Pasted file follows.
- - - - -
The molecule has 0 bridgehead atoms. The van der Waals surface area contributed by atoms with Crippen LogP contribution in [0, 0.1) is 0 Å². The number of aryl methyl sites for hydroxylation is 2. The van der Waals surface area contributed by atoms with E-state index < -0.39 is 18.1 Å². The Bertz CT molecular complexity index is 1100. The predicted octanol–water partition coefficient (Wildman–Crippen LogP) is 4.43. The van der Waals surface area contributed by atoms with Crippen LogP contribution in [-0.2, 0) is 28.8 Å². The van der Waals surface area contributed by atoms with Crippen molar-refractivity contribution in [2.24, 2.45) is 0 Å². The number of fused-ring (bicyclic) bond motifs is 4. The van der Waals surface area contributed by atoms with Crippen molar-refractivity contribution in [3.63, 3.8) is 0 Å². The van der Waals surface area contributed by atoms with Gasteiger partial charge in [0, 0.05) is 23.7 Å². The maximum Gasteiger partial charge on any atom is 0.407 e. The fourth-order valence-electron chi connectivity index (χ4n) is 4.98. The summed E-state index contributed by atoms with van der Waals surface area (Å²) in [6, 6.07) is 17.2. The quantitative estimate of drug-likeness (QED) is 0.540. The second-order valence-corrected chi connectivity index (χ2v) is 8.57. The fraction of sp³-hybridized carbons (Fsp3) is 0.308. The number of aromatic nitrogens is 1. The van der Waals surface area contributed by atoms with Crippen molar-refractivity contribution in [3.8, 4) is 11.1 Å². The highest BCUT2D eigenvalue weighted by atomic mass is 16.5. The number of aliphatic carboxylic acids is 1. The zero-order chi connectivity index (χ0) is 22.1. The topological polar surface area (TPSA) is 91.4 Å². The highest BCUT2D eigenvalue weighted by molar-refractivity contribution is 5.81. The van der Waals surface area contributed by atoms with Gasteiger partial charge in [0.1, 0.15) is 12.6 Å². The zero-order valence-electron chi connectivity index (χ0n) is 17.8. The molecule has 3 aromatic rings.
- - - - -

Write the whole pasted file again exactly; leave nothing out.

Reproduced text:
The molecule has 0 bridgehead atoms. The van der Waals surface area contributed by atoms with Crippen LogP contribution in [0, 0.1) is 0 Å². The number of aryl methyl sites for hydroxylation is 2. The van der Waals surface area contributed by atoms with E-state index < -0.39 is 18.1 Å². The Bertz CT molecular complexity index is 1100. The predicted octanol–water partition coefficient (Wildman–Crippen LogP) is 4.43. The van der Waals surface area contributed by atoms with Crippen LogP contribution in [-0.2, 0) is 28.8 Å². The van der Waals surface area contributed by atoms with Crippen molar-refractivity contribution in [2.24, 2.45) is 0 Å². The number of fused-ring (bicyclic) bond motifs is 4. The van der Waals surface area contributed by atoms with Crippen molar-refractivity contribution in [3.63, 3.8) is 0 Å². The van der Waals surface area contributed by atoms with Gasteiger partial charge in [0, 0.05) is 23.7 Å². The maximum Gasteiger partial charge on any atom is 0.407 e. The fourth-order valence-electron chi connectivity index (χ4n) is 4.98. The summed E-state index contributed by atoms with van der Waals surface area (Å²) in [6, 6.07) is 17.2. The quantitative estimate of drug-likeness (QED) is 0.540. The second-order valence-corrected chi connectivity index (χ2v) is 8.57. The fraction of sp³-hybridized carbons (Fsp3) is 0.308. The number of aromatic nitrogens is 1. The van der Waals surface area contributed by atoms with Crippen molar-refractivity contribution in [3.8, 4) is 11.1 Å². The highest BCUT2D eigenvalue weighted by atomic mass is 16.5. The number of aliphatic carboxylic acids is 1. The zero-order chi connectivity index (χ0) is 22.1. The topological polar surface area (TPSA) is 91.4 Å². The highest BCUT2D eigenvalue weighted by molar-refractivity contribution is 5.81. The van der Waals surface area contributed by atoms with Gasteiger partial charge in [0.1, 0.15) is 12.6 Å². The zero-order valence-electron chi connectivity index (χ0n) is 17.8. The molecule has 3 aromatic rings.